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3.10.3 Swallowing the Semicolon

Often it is desirable to define a macro that expands into a compound statement. Consider, for example, the following macro, that advances a pointer (the argument p says where to find it) across whitespace characters:

     #define SKIP_SPACES(p, limit)  \
     { char *lim = (limit);         \
       while (p < lim) {            \
         if (*p++ != ' ') {         \
           p--; break; }}}

Here backslash-newline is used to split the macro definition, which must be a single logical line, so that it resembles the way such code would be laid out if not part of a macro definition.

A call to this macro might be SKIP_SPACES (p, lim). Strictly speaking, the call expands to a compound statement, which is a complete statement with no need for a semicolon to end it. However, since it looks like a function call, it minimizes confusion if you can use it like a function call, writing a semicolon afterward, as in SKIP_SPACES (p, lim);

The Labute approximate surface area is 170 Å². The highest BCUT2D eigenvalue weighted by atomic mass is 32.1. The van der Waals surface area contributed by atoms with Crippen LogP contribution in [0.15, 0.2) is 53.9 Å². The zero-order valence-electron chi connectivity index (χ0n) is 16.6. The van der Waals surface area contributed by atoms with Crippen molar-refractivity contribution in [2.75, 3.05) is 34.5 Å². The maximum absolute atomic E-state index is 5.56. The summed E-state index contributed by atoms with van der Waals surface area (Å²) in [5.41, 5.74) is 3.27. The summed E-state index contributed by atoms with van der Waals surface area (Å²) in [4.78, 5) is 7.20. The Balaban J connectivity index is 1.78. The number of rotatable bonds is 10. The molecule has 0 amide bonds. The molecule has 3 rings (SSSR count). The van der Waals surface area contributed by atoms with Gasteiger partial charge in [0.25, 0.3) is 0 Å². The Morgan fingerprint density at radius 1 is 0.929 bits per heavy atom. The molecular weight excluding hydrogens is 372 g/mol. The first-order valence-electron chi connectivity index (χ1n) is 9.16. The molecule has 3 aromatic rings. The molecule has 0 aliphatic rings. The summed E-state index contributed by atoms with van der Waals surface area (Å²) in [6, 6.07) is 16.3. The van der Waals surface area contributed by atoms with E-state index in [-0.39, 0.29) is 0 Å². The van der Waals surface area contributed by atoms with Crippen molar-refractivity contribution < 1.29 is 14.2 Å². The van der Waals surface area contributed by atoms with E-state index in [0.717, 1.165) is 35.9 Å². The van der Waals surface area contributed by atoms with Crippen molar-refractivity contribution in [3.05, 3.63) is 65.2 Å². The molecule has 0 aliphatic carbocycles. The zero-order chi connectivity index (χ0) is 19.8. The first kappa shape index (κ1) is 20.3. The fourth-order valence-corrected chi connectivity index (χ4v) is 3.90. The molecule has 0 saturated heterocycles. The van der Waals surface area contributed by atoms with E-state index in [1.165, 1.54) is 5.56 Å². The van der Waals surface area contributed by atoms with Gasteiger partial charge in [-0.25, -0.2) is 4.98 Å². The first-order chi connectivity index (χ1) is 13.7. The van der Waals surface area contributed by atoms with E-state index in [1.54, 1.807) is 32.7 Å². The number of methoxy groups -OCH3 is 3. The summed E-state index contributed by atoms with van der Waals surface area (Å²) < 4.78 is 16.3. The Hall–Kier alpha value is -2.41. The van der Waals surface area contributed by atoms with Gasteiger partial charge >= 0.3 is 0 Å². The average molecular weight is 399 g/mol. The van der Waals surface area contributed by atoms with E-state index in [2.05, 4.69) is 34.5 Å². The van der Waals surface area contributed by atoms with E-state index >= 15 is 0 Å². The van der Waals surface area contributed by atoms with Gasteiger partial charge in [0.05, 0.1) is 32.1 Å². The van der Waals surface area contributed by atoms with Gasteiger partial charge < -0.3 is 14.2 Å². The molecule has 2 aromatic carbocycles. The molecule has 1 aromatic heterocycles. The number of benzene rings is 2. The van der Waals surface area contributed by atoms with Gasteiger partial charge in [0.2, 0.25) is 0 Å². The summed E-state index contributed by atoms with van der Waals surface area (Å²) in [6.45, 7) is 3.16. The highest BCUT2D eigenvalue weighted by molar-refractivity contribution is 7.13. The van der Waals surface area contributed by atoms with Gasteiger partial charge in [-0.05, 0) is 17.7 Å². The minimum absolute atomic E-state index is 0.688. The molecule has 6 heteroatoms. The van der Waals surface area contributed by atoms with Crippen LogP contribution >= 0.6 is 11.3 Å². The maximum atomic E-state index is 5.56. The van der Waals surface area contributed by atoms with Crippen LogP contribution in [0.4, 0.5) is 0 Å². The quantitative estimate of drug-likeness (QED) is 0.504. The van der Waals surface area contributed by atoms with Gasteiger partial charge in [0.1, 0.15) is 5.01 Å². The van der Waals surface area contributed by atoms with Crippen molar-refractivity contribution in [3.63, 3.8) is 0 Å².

This can cause trouble before else statements, because the semicolon is actually a null statement. Suppose you write

     if (*p != 0)
       SKIP_SPACES (p, lim);
     else ...

The presence of two statements—the compound statement and a null statement—in between the if condition and the else makes invalid C code.

The definition of the macro SKIP_SPACES can be altered to solve this problem, using a do ... while statement. Here is how:

     #define SKIP_SPACES(p, limit)     \
     do { char *lim = (limit);         \
          while (p < lim) {            \
            if (*p++ != ' ') {         \
              p--; break; }}}          \
     while (0)

Now SKIP_SPACES (p, lim); expands into

     do {...} while (0);

which is one statement. The loop executes exactly once; most compilers generate no extra code for it.